Come next January there could be a record low six or fewer states whose U.S. Senators do not share the same partisan affiliation

As the partisan divide seemingly widens cycle-to-cycle and the number of battleground states wanes, Smart Politics continues to track the decline in the number of split U.S. Senate delegations, which currently rests at an all-time low in the direct election era.

Ever since the 117th Congress convened following the 2020 election, there have been just seven states with a pair of senators who do not share the same party identification.

Those current seven states are Arizona (Democrat Mark Kelly and independent Kyrsten Sinema), Maine (Republican Susan Collins and independent Angus King), Montana (Democrat Jon Tester and Republican Steve Daines), Ohio (Democrat Sherrod Brown and Republican J.D. Vance), Vermont (independent Bernie Sanders and Democrat Peter Welch), West Virginia (newly minted independent Joe Manchin and Republican Shelley Moore Capito), and Wisconsin (Republican Ron Johnson and Democrat Tammy Baldwin).

That number has dropped from 19 states following the 2010 election and once peaked at 27 states after the 1978 midterms.

Each of the seven aforementioned states are holding U.S. Senate elections this November and one is all but certain to lose its split delegation status (West Virginia, with Republican Governor Jim Justice heavily favored).

That would reduce the number of split-delegation states to six.

Four additional states might also lose their split-delegation status.

Jon Tester and Sherrod Brown are the last remaining Democrats elected to state-wide office in Montana and Ohio respectively and will need split-ticket voting in their favor to remain in office.

Wisconsin Democrat Tammy Baldwin is in a stronger position to hold her seat given the Badger State’s more evenly divided partisan tilt.

Arizona’s open seat probably has a greater than even chance to go back to an all-Democratic delegation as U.S. Representative Reuben Gallego awaits the winner of the GOP primary, which is likely to be controversial 2022 gubernatorial nominee Kari Lake.

Current polling suggests many Democratic incumbents are not being dragged too badly by President Joe Biden’s dismal approval ratings, but a better than expected GOP turnout could turn four all-Democratic states into split delegations: open seat races in Maryland and Michigan as well as Nevada (Jacky Rosen) and Pennsylvania (Bob Casey).

An even more remote possibility is that an unexpected Democratic boost at the ballot box could put a halt to the all-Republican U.S. Senate delegations in Florida (Rick Scott) and Texas (Ted Cruz).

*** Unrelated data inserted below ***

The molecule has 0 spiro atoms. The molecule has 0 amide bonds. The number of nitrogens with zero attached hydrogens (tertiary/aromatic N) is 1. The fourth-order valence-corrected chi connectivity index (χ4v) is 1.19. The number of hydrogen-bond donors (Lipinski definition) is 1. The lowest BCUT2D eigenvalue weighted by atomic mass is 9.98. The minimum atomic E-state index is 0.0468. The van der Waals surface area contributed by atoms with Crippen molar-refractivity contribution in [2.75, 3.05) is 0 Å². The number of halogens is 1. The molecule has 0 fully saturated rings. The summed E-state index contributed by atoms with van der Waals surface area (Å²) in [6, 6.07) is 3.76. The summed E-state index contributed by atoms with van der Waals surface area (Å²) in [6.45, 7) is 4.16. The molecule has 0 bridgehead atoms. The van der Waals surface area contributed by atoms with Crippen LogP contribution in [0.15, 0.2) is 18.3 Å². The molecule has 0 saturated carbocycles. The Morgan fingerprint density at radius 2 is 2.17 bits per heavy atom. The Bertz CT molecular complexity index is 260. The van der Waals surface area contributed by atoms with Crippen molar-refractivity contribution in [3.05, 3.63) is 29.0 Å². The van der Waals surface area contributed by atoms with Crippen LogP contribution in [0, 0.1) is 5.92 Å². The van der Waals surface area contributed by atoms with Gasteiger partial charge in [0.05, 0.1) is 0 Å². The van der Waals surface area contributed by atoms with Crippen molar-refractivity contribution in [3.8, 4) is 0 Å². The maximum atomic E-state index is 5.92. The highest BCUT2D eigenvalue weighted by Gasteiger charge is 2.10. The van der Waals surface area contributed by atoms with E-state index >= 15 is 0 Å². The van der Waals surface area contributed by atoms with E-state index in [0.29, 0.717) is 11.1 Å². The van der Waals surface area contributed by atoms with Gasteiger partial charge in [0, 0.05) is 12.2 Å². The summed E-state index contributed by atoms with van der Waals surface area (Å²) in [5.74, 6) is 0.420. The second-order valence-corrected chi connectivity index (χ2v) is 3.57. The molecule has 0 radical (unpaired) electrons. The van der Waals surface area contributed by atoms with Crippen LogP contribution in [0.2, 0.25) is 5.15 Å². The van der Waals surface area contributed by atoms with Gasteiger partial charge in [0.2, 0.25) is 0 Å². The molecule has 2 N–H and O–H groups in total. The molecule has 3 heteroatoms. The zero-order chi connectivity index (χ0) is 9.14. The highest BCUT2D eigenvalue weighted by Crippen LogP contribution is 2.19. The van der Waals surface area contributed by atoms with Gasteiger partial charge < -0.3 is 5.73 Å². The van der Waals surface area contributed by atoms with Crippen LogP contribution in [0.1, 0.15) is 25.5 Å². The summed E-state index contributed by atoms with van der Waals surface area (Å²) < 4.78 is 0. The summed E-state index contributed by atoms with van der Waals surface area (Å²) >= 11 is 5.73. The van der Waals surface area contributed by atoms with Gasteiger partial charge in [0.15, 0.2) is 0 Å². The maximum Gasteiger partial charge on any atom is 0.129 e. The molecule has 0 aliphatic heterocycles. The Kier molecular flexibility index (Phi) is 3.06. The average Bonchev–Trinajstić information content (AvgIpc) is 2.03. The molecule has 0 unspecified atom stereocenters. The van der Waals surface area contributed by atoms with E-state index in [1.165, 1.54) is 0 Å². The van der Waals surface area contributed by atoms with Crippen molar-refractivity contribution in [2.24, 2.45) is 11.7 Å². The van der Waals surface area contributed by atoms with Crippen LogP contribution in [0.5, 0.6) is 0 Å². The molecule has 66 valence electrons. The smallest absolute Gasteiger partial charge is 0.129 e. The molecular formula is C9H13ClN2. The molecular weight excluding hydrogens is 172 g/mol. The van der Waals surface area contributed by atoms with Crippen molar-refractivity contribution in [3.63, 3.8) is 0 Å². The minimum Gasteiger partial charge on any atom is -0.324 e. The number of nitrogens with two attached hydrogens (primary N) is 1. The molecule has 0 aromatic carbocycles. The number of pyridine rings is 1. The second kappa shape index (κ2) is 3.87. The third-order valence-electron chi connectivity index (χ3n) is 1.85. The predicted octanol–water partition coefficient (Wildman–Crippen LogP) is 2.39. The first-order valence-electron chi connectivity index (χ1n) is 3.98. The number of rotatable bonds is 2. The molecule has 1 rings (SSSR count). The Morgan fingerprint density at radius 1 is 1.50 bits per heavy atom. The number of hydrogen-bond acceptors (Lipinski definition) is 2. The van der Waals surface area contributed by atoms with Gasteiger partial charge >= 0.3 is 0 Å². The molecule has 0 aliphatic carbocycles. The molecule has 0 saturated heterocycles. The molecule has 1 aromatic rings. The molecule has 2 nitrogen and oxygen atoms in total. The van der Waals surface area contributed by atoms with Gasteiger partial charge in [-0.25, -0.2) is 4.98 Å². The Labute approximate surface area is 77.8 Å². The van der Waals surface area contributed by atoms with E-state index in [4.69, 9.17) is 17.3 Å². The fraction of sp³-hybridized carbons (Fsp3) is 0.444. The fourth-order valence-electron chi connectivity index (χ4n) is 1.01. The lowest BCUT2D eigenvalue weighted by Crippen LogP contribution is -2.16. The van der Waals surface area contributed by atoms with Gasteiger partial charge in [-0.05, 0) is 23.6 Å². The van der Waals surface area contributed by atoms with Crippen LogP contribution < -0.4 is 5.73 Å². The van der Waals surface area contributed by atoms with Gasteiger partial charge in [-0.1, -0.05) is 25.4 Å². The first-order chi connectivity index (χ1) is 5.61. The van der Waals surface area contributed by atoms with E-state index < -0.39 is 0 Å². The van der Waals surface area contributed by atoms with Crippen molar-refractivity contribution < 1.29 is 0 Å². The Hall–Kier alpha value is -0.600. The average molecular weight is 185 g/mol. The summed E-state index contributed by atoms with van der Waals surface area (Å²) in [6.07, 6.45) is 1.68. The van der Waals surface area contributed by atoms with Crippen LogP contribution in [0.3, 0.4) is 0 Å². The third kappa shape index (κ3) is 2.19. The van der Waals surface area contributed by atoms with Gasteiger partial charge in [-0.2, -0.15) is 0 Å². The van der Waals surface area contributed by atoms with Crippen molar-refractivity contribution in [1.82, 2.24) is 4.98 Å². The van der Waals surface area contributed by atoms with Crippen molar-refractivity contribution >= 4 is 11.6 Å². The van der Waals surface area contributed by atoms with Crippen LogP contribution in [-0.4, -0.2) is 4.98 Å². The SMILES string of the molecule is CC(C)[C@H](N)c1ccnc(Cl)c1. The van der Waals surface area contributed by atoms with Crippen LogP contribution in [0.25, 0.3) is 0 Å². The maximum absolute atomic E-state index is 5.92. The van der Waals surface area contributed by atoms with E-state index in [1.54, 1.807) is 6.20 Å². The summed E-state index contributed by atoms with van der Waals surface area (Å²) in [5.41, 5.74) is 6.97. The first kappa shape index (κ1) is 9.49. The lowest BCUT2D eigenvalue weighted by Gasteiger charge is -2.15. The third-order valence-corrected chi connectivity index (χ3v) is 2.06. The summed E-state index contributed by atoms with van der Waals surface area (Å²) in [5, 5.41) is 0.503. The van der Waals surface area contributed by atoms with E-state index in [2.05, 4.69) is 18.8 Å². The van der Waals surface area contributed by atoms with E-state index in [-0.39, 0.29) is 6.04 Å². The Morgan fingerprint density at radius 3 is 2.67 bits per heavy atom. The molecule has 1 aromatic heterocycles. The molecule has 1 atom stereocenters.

Vermont has the current longest split-delegation run dating back nearly 50 years to January 1975 with the election of Patrick Leahy.

Ohio owns the longest active Democratic-Republican split with each party holding one seat since January 2007.

South Carolina set the bar for that mark with a 40+ year run from September 1964 until January 2005, with most of these years represented by Strom Thurmond and Fritz Hollings.

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  1. Connor Cobb on June 3, 2024 at 8:57 pm

    There’s a possibility that ME, VT and WI might be the only split states if every state mirrors the presidential and no state changes from 2020.

    • Cecil Crusher on June 4, 2024 at 8:39 am

      Should the D Caucus lose its operational majority come early 01 2025, the failure of the national Democrats to oust R incumbents in ME in 2020 and WI in 2022 arguably will be at least as much to blame as the presumed loss of a West Virginia seat – and perhaps additional seats this cycle. After all, their nominee for president carried the Pine Tree State in ’20 and their nominee for governor carried the Badger State in ’22!

  2. Flickertail-Pembina on June 4, 2024 at 8:58 am

    OH also has several *D-held* seats on the Supreme Court thereof – which rather recently became partisan elective offices.

    Aside from ‘lost cause’ WV, the seats at the greatest risk of turnover may well be MT, OH, NV, and MI (the Free State has too steep of a pro-Democratic tilt at the presidential level, and the recent intramural discord between the nominee and the cult-like apparachiks who now firmly control the national organization has hardly augmented the prospects for the MAGA-flavored party in that state; the Keystone State has already rejected an aspiring carpetbagger from NJ – ‘North Jersey’, at that! – two years ago. Will its voters be more willing to vote one from the Gold Coast of CT in?).

  3. Cecil Crusher on June 6, 2024 at 12:13 am

    Most prognosticators had the Copper State as the milieu where an incumbent would stand for re-election as an independent contender, resulting in a volatile three-sided contest (it may yet happen in the Mountain State as well).

    Should “Gold Bars Bob” be re-elected to his fourth 6-year term – an extremely remote chance to be sure, even with no conviction – the Garden State will have a “split” delegation in early 2025 (the state most recently had such a pairing with Republicans governors filling vacancies on ‘partisan bases’ of Democratic-held seats, in 2013 and 1982).

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